Officials warn of human trafficking in Prince William County, say more awareness is needed

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Law enforcement officials and advocates are raising the alarm about what they believe to be the prevalence of human trafficking in Prince William County.

County and nonprofit leaders gathered Thursday night at Montclair Country Club to spread awareness at a forum hosted by the Prince William Committee of 100.

While human trafficking cases are rarely prosecuted in Prince William, Deputy Commonwealth’s Attorney William “Bill” Boge said the ubiquity of local gang and drug activities effectively guarantees it’s a crime being committed under the radar.

Abigail McClaughlin, a detective with the Prince William County Police Department who investigates human trafficking, said the crime is severely underreported because victims, which are most often young women, rarely come forward.

Many don’t realize they’re being trafficked or are ashamed of their actions so they keep quiet. Other victims believe they willingly participated in the manipulation, or are actively committing crimes as part of trafficking and are afraid of consequences, McClaughlin said.

It’s also difficult for investigators to compile enough evidence against perpetrators to secure a conviction, Boge said.

Tiffany Henderson, a representative with the Alexandria-based National Center for Missing and Exploited Children, said that Virginia ranks among the lowest states in the country for human trafficking reports because of a lack of awareness surrounding the issue. There has recently been an increase in gang-related trafficking cases in the Washington, D.C. area with kids being moved up and down Interstate 95 from New York to Florida, Henderson said.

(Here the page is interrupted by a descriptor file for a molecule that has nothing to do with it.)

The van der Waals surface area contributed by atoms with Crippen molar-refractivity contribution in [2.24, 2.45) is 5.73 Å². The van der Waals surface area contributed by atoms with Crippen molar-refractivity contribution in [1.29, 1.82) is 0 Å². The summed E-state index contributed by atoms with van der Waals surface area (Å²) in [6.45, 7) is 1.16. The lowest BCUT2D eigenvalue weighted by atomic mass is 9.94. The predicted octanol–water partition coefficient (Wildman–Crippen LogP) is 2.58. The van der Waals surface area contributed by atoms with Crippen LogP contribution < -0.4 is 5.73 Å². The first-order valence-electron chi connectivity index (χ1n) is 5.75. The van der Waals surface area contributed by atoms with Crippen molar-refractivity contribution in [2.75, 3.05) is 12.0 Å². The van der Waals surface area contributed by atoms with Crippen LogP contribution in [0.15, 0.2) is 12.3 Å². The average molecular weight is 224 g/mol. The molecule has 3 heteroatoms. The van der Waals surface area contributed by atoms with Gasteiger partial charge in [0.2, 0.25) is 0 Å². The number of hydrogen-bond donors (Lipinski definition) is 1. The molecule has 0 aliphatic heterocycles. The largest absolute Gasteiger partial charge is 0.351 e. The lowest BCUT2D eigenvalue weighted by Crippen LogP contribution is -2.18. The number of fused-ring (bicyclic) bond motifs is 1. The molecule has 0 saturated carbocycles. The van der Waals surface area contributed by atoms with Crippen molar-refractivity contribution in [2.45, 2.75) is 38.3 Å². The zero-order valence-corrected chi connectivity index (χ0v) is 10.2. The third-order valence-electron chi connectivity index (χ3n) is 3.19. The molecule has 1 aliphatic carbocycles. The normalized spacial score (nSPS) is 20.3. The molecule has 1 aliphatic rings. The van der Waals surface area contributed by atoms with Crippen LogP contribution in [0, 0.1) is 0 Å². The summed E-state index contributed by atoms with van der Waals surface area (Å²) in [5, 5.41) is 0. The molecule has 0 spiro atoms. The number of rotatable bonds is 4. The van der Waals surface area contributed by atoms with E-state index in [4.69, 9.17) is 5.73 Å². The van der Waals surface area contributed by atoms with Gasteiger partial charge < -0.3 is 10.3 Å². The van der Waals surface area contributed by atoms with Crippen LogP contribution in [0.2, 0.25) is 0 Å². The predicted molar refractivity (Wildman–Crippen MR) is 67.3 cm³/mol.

“I can at least tell you 10 cases off the top of my head of children that have been trafficked that live here or that are being trafficked through Virginia,” she said.

Commonly confused with smuggling, human trafficking is when a person maintains control over a victim through the leverage of money, threats or fear. Victims are oftentimes vulnerable children who have slipped through the cracks of social services and lack support systems at home or in their community.

While trafficking often involves sexual violence, it also takes the form of forced servitude where abusers convince victims they must work to pay off a debt.

“Human trafficking is telling a person to provide any type of labor or commercial sex through force, fraud or coercion,” McClaughlin said. The crime also doesn’t always involve movement; victims are generally not held captive and are often trafficked by close friends, family or significant others.

The county’s newly created office of community safety, led by Wesley Dawson, is working to lay groundwork to combat human trafficking and other crime by building networks in the community to provide at-risk people with the support systems they need to keep them on track. The office was created by the Board of County Supervisors as part of a broader effort to address rising violent crime.

“A lot of these kids don’t feel like a victim,” Henderson said. “These traffickers are manipulating them in such a way that this is their boyfriend, this is somebody who is taking care of them. And even though there might be extremely violent acts … [to them] it is still better than the situation that they left. And that is horrific.”

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